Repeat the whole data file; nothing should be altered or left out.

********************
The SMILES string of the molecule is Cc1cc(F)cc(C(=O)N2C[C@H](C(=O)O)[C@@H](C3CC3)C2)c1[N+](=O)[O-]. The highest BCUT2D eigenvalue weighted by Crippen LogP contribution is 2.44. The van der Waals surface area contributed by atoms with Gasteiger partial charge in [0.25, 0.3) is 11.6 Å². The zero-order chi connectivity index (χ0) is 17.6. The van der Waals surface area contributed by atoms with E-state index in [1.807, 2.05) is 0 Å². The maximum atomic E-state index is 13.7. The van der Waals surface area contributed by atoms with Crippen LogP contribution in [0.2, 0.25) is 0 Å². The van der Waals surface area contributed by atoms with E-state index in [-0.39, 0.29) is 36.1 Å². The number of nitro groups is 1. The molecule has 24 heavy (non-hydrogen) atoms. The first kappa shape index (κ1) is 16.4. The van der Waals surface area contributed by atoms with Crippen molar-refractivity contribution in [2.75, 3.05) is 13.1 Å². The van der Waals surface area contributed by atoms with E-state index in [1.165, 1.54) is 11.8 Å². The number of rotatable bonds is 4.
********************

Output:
The SMILES string of the molecule is Cc1cc(F)cc(C(=O)N2C[C@H](C(=O)O)[C@@H](C3CC3)C2)c1[N+](=O)[O-]. The highest BCUT2D eigenvalue weighted by Crippen LogP contribution is 2.44. The van der Waals surface area contributed by atoms with Gasteiger partial charge in [0.25, 0.3) is 11.6 Å². The zero-order chi connectivity index (χ0) is 17.6. The van der Waals surface area contributed by atoms with E-state index in [1.807, 2.05) is 0 Å². The maximum atomic E-state index is 13.7. The van der Waals surface area contributed by atoms with Crippen LogP contribution in [0.2, 0.25) is 0 Å². The van der Waals surface area contributed by atoms with E-state index in [-0.39, 0.29) is 36.1 Å². The number of nitro groups is 1. The molecule has 24 heavy (non-hydrogen) atoms. The first kappa shape index (κ1) is 16.4. The van der Waals surface area contributed by atoms with Crippen molar-refractivity contribution in [2.75, 3.05) is 13.1 Å². The van der Waals surface area contributed by atoms with E-state index in [1.165, 1.54) is 11.8 Å². The number of rotatable bonds is 4.